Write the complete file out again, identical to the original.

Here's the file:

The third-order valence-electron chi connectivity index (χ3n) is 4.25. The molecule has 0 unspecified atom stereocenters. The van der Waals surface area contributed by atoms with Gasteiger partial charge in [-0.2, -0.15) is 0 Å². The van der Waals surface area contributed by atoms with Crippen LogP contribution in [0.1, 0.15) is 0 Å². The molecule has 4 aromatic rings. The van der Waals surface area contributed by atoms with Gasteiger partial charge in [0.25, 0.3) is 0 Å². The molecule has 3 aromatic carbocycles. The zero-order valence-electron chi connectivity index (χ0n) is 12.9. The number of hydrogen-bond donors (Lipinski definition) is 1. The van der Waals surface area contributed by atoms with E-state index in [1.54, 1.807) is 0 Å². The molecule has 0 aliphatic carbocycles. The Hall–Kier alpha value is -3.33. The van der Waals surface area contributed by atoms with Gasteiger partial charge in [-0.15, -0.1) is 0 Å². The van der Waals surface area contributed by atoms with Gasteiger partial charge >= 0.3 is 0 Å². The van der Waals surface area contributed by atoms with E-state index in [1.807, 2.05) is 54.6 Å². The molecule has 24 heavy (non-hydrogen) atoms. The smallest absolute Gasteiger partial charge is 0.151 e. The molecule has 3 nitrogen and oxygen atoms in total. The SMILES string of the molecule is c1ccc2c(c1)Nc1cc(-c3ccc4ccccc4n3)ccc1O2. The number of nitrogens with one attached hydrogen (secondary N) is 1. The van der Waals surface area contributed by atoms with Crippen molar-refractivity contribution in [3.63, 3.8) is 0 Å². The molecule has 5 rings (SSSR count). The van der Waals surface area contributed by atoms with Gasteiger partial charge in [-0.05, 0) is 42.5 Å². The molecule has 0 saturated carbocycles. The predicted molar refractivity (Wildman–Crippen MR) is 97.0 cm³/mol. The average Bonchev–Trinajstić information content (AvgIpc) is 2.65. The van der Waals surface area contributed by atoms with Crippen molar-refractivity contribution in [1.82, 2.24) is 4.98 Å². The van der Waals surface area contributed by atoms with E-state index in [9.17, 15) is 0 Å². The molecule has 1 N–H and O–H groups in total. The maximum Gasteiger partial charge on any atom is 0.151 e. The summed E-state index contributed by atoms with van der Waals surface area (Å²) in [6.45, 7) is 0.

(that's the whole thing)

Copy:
The third-order valence-electron chi connectivity index (χ3n) is 4.25. The molecule has 0 unspecified atom stereocenters. The van der Waals surface area contributed by atoms with Gasteiger partial charge in [-0.2, -0.15) is 0 Å². The van der Waals surface area contributed by atoms with Crippen LogP contribution in [0.1, 0.15) is 0 Å². The molecule has 4 aromatic rings. The van der Waals surface area contributed by atoms with Gasteiger partial charge in [0.25, 0.3) is 0 Å². The molecule has 3 aromatic carbocycles. The zero-order valence-electron chi connectivity index (χ0n) is 12.9. The number of hydrogen-bond donors (Lipinski definition) is 1. The van der Waals surface area contributed by atoms with E-state index in [1.54, 1.807) is 0 Å². The molecule has 0 aliphatic carbocycles. The Hall–Kier alpha value is -3.33. The van der Waals surface area contributed by atoms with Gasteiger partial charge in [-0.15, -0.1) is 0 Å². The van der Waals surface area contributed by atoms with Gasteiger partial charge >= 0.3 is 0 Å². The van der Waals surface area contributed by atoms with E-state index in [1.807, 2.05) is 54.6 Å². The molecule has 24 heavy (non-hydrogen) atoms. The smallest absolute Gasteiger partial charge is 0.151 e. The molecule has 3 nitrogen and oxygen atoms in total. The SMILES string of the molecule is c1ccc2c(c1)Nc1cc(-c3ccc4ccccc4n3)ccc1O2. The number of nitrogens with one attached hydrogen (secondary N) is 1. The van der Waals surface area contributed by atoms with Crippen molar-refractivity contribution in [3.63, 3.8) is 0 Å². The molecule has 5 rings (SSSR count). The van der Waals surface area contributed by atoms with Gasteiger partial charge in [-0.05, 0) is 42.5 Å². The molecule has 0 saturated carbocycles. The predicted molar refractivity (Wildman–Crippen MR) is 97.0 cm³/mol. The average Bonchev–Trinajstić information content (AvgIpc) is 2.65. The van der Waals surface area contributed by atoms with Crippen molar-refractivity contribution in [1.82, 2.24) is 4.98 Å². The van der Waals surface area contributed by atoms with E-state index in [9.17, 15) is 0 Å². The molecule has 1 N–H and O–H groups in total. The maximum Gasteiger partial charge on any atom is 0.151 e. The summed E-state index contributed by atoms with van der Waals surface area (Å²) in [6.45, 7) is 0.